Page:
JED - December 2011 - (Page 64)

EW 101 Spectrum Warfare – Part 8 Digital Communication continued By Dave Adamy W 64 The Journal of Electronic Defense | December 2011 hen distributed (i.e., net-centric) military operations are implemented, the vulnerability of interconnecting links to jamming and the danger associated with hostile geolocation of transmitters are critical considerations. Both of these problems are reduced by implementing transmission security – which is different from message security. CLEAR TEXT DIGITAL MESSAGE ENCRYPTER PSEUDO-RANDOM BIT STREAM FROM MESSAGE BITS + PS BITS PSEUDO-RANDOM BIT STREAM AT MESSAGE SIGNAL RATE TRANSMISSION SECURITY VS. MESSAGE SECURITY Message security prevents an enemy from accessing the information carried in a signal by use of encryption. Highquality encryption requires that the signal be digital, and adds a pseudo-random bit stream to the signal bit stream as Figure 1: Message security is achieved by adding a pseudo-random bit stream to a digitized input message. shown in Figure 1. For clarity in this discussion, let’s call this the encrypting signal. The summed bit stream is itself pseudo-random and makes the message nonrecoverable. In commercial applications, it is often acceptable to use an encrypting Links with Maximum Transmission Security signal that repeats after as few as 64 to 256 bits. However, in secure military enControl Station Remote cryption, the encrypting signal may not Manned Platform Sensor or repeat for years. (The shorter the encryptManned Facility Jammer ing bit stream, the easier it is for an enemy Or Other High Value Asset to “crack the code.”) At the receiver, the Remote original encrypting bit stream is added to Sensor or Links with Less the received bit stream, which returns the Jammer Transmission signal to its original, non-encrypted form. Security On the other hand, transmission security involves spreading the spectrum of the transmitted signal in some pseudo-random Remote way that makes it very difficult for an enSensor or Jammer emy to detect the signal, jam the signal or locate the transmitter. The three ways to Figure 2: It is desirable to provide a higher level of transmission security on links from higher spread the signal are frequency hopping, value assets. chirp and direct-sequence spread spectrum. They are discussed (in the context of jamming) in the May to October 2009 “EW 101” columns. This month, we will HOP consider these techniques from a transmission security point PERIOD of view. Although there are other operational benefits, the principle benefit of transmission security is to prevent an enemy from locating the transmitter – and thus being able to fire on it or use a homing weapon against it. As shown in Figure 2, it is most important to provide transmission security for links from high-value assets to lower value assets. A frequency-hopped signal switches its full power to a difTIME ferent frequency every few milliseconds (for slow hoppers) or microseconds (for fast hoppers) as shown in Figure 3. This Figure 3: A frequency hopping signal moves its full transmit power to a makes it fairly easy to detect the presence of the signal, and new frequency many times during a message. HOPPING RANGE FREQUENCY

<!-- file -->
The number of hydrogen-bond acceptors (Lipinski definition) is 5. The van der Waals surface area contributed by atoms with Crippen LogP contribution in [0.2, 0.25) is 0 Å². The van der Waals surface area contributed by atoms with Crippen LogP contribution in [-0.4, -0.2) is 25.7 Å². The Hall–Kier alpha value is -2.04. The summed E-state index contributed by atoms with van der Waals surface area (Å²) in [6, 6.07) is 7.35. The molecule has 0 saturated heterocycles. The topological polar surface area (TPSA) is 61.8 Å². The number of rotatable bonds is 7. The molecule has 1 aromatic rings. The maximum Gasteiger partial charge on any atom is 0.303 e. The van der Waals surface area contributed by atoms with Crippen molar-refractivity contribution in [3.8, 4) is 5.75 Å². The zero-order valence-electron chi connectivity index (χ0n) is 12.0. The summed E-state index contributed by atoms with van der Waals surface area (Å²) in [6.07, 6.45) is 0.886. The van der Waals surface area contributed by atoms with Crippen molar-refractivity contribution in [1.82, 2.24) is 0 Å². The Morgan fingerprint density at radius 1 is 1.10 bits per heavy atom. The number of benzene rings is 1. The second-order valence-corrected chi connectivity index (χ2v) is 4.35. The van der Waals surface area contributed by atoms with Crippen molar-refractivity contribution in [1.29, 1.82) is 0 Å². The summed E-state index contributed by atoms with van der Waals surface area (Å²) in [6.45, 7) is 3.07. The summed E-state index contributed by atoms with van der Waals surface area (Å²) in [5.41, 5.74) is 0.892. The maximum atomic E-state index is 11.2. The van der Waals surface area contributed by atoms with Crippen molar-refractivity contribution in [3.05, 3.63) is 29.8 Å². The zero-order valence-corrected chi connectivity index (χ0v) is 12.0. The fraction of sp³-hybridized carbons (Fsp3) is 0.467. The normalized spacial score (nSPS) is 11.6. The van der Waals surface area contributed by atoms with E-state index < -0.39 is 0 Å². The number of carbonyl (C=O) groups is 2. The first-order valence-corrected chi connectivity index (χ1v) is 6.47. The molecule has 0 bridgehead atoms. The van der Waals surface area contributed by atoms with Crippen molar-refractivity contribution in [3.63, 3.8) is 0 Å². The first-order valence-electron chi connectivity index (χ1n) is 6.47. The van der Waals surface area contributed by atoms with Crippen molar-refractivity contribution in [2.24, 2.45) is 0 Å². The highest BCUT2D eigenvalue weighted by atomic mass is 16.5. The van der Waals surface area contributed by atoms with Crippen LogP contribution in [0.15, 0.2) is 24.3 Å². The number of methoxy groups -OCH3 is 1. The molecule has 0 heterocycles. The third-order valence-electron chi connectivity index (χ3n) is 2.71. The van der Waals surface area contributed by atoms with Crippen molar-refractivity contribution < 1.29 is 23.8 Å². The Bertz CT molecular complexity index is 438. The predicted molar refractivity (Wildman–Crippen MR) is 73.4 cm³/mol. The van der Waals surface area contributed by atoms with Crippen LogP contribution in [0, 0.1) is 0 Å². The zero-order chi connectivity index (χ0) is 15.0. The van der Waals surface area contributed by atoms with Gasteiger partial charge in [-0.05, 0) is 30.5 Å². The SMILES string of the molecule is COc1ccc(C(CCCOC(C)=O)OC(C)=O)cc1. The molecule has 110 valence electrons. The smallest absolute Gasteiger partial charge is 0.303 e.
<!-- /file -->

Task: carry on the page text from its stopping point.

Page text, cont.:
Table of Contents for the Digital Edition of JED - December 2011

The View From Here
Conferences Calendar
Courses Calendar
From the President
The Monitor
Washington Report
World Report
2012 EW/SIGINT Resource Guide
EW Antenna Challenges
SEAD in Libya
EW 101
AOC News
AOC Industry and Institute/ University Members
Index of Advertisers
JED Quick Look

JED - December 2011